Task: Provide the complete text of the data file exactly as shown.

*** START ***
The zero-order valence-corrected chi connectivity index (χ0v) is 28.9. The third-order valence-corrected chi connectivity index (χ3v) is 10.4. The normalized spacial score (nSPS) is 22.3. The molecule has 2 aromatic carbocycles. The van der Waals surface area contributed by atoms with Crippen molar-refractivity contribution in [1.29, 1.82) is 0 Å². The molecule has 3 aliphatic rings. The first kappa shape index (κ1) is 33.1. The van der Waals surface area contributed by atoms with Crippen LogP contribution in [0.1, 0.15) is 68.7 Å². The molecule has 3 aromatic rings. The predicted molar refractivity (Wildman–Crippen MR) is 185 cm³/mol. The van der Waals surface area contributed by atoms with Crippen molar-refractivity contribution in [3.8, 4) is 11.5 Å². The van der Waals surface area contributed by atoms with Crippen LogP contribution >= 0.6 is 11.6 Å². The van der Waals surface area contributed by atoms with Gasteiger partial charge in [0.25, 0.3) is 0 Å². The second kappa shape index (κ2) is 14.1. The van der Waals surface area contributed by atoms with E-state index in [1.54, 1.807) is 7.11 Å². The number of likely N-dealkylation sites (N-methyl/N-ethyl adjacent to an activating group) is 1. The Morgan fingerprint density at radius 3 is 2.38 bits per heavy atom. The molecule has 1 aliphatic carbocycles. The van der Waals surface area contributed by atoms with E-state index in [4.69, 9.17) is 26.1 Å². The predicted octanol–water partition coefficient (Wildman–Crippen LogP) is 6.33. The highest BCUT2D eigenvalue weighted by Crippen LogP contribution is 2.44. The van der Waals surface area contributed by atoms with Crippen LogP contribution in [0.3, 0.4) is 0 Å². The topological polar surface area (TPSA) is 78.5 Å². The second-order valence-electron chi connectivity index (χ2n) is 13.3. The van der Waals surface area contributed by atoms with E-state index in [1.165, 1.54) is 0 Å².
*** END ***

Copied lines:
The zero-order valence-corrected chi connectivity index (χ0v) is 28.9. The third-order valence-corrected chi connectivity index (χ3v) is 10.4. The normalized spacial score (nSPS) is 22.3. The molecule has 2 aromatic carbocycles. The van der Waals surface area contributed by atoms with Crippen molar-refractivity contribution in [1.29, 1.82) is 0 Å². The molecule has 3 aliphatic rings. The first kappa shape index (κ1) is 33.1. The van der Waals surface area contributed by atoms with Crippen LogP contribution in [0.1, 0.15) is 68.7 Å². The molecule has 3 aromatic rings. The predicted molar refractivity (Wildman–Crippen MR) is 185 cm³/mol. The van der Waals surface area contributed by atoms with Crippen molar-refractivity contribution in [3.8, 4) is 11.5 Å². The van der Waals surface area contributed by atoms with Crippen LogP contribution >= 0.6 is 11.6 Å². The van der Waals surface area contributed by atoms with Gasteiger partial charge in [0.25, 0.3) is 0 Å². The second kappa shape index (κ2) is 14.1. The van der Waals surface area contributed by atoms with E-state index in [1.54, 1.807) is 7.11 Å². The number of likely N-dealkylation sites (N-methyl/N-ethyl adjacent to an activating group) is 1. The Morgan fingerprint density at radius 3 is 2.38 bits per heavy atom. The molecule has 1 aliphatic carbocycles. The van der Waals surface area contributed by atoms with E-state index in [4.69, 9.17) is 26.1 Å². The predicted octanol–water partition coefficient (Wildman–Crippen LogP) is 6.33. The highest BCUT2D eigenvalue weighted by Crippen LogP contribution is 2.44. The van der Waals surface area contributed by atoms with Crippen LogP contribution in [0.3, 0.4) is 0 Å². The topological polar surface area (TPSA) is 78.5 Å². The second-order valence-electron chi connectivity index (χ2n) is 13.3. The van der Waals surface area contributed by atoms with E-state index in [1.165, 1.54) is 0 Å².